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Judith Martin


Dear Miss Manners: I teach at a small school in a close-knit society. As a result, most teachers go together and buy a gift for each of our graduates.This year we are purchasing each of our 24 graduates a voice-activated iPod shuffle, which is going to cost each of us around $50 -- a little more than we have contributed in years past due to the size of this parti…

Dear Miss Manners: Is it wrong that the first thing that occurred to me while watching the lovely Audrey Hepburn in the opening scene of "Breakfast at Tiffany's" was, "She's eating while wearing her gloves!"? Gentle Reader: Let us hope that it is exactly the reaction the filmmakers intended you to have. It serves as a tip-off that Holly Golightly, the chara…

Dear Miss Manners: When is one obliged to join a standing ovation? My understanding is that standing ovations are reserved for truly outstanding performances, and that applause while seated will suffice as a show of appreciation for other performances. However, if one's fellow audience members judge a performance worthy of a standing ovation and rise, is one requ…

Dear Miss Manners: My high school did not, as I recall, limit its senior prom to couples, and when I've heard of schools that do, I've always assumed that it was because of mistaken notions of what is traditional at formal dances.But now I'm wondering if perhaps the high school prom, as opposed to dance parties in general, really did originate as a couples-only e…

Dear Miss Manners: I am fortunate enough to be expecting in a few months, and I have a very sweet and generous mother-in-law who would like to throw me a baby shower. (My mother would like to as well, but her finances are tight, so it wouldn't be so bad if she let my MIL take the reins. My mother just threw me a bridal shower two years ago.)The problem is that my…

Dear Miss Manners: I have created a gentle and cordial debate about the use of top sheets: When patterned sheets are used, does the print go face up or down? Since it usually gets covered by a blanket or bedspread, it is not seen. If it gets folded back in front of the pillows, it is usually the hem that shows, and most of the time the sheet and blanket are cover…

Dear Miss Manners: Are you obligated to have a graduation party for your child in order for your child to receive gifts?When I graduated high school in 1981, some of my friends had parties, but most did not. All of us still received gifts (usually monetary) from family and friends.I've now been told that you have to have a graduation party for your child to receive…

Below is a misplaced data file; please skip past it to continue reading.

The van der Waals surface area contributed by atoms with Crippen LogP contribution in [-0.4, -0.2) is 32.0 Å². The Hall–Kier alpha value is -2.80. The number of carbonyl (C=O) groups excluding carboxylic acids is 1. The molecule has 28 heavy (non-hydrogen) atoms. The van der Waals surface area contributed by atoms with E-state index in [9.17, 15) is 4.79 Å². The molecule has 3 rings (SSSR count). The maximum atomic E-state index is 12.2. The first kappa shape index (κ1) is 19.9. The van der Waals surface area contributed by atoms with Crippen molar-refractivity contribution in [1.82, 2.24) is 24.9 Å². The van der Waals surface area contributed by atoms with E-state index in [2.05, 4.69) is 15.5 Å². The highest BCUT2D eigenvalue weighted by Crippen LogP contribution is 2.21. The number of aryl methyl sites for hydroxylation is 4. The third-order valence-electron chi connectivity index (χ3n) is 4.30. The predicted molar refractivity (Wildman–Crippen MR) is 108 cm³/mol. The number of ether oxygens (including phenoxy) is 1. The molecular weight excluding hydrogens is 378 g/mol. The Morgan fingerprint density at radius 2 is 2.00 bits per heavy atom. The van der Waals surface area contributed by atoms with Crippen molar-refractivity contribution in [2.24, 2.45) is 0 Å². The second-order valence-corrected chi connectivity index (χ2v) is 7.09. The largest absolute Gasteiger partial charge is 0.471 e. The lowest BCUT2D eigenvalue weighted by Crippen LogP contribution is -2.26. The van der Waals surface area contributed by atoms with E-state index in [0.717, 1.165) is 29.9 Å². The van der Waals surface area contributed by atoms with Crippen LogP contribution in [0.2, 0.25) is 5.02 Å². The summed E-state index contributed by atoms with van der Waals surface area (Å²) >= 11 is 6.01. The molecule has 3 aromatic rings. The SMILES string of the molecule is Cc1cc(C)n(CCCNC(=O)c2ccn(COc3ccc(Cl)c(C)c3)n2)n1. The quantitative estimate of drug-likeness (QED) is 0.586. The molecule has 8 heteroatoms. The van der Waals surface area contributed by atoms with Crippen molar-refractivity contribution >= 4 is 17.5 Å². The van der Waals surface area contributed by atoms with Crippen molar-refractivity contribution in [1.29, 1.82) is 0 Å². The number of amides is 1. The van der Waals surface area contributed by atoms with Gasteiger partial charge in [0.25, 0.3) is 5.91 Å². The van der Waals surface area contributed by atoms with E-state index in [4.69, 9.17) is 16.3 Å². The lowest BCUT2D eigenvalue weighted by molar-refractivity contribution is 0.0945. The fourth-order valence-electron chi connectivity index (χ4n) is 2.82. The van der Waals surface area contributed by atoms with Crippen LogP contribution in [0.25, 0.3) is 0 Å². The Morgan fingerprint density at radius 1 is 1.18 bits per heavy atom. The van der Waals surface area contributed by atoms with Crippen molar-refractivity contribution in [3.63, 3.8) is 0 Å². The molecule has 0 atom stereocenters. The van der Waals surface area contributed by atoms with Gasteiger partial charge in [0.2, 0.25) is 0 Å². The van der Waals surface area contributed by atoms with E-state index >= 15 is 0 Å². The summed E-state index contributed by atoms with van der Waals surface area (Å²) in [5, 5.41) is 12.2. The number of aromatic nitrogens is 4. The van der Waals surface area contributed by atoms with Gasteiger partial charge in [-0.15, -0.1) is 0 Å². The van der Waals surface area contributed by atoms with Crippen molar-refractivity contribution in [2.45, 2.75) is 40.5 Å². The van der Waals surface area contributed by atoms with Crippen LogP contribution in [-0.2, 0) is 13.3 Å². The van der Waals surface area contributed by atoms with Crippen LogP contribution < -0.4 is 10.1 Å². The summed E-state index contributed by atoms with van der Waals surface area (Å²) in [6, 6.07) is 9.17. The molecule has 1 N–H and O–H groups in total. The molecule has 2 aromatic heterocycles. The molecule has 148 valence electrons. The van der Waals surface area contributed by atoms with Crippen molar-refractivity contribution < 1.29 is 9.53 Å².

Dear Miss Manners: I have been reading about calling-card protocol in a few dusty old etiquette books and something puzzled me. Several authors writing in different time periods indicated that simpler is better when it came to the style of the calling card; they described using simple text, with the person's name and perhaps an address, being careful to avoid ost…

Dear Miss Manners: It has been brought to my attention that if you are to go to someone else's prom, you should wear a less attractive/fancy dress. This is because you would not want to outshine the graduates.I used to go to this school, and although I have not been there for two years, I feel quite comfortable. So now I need your opinion. I can either wear a sub…

Dear Miss Manners: I was invited to a shower by a group of the groom's mother's lady friends. Apparently it was close to the "small" wedding (three weeks) and the bride and groom could not be home for the shower, as they both work in a city about five hours away.The invite said that since the couple was unable to attend, the guests would be honoring the mother of…

Dear Miss Manners: I am a 20-year-old college student. My grandmother sends me dozens of forwarded emails each week with information such as "watch out for new virus."I try to be respectful, and even spent some time last semester trying to reply to each email she sent, despite the fact that it was cutting into my other priorities, like school and sorority. Howeve…

Dear Miss Manners: I am seeking a polite, civil, yet firm way to express that a person's opinions and thoughts are unwarranted and unwelcome.My husband has had full custody of his daughter since the age of 3; she is now 12. Last year, for three months, the child had a trial custody change to her mother's care. The court reversed that decision after "Tammy" provid…

Dear Miss Manners: I am a private person, but I have taken an unpopular public stand on a controversial issue. I speak to civic groups about the issue, sometimes participate in debates sponsored by such groups and write letters to the editor. Within my local area, I am well known for my stand on the subject.However, I do not want to limit my associations to only th…

Dear Miss Manners: I have encountered the expression "bride-elect" in engagement announcements. It seems to confuse fiancees with politicians. Where does this expression come from, and is it correct? I now live in Alabama and first encountered the phrase here. Gentle Reader: The use of the term "elect" to mean someone who was chosen goes back at least as fa…

Dear Miss Manners: I am a young and healthy 16-year-old. Over the last few months my family and I attended a lot of family events that involved seeing long-distance relatives. My sister and I found ourselves in an awkward position when greeting relatives who would say how skinny we are. I know that it is intended to be a compliment, but how does one respond to so…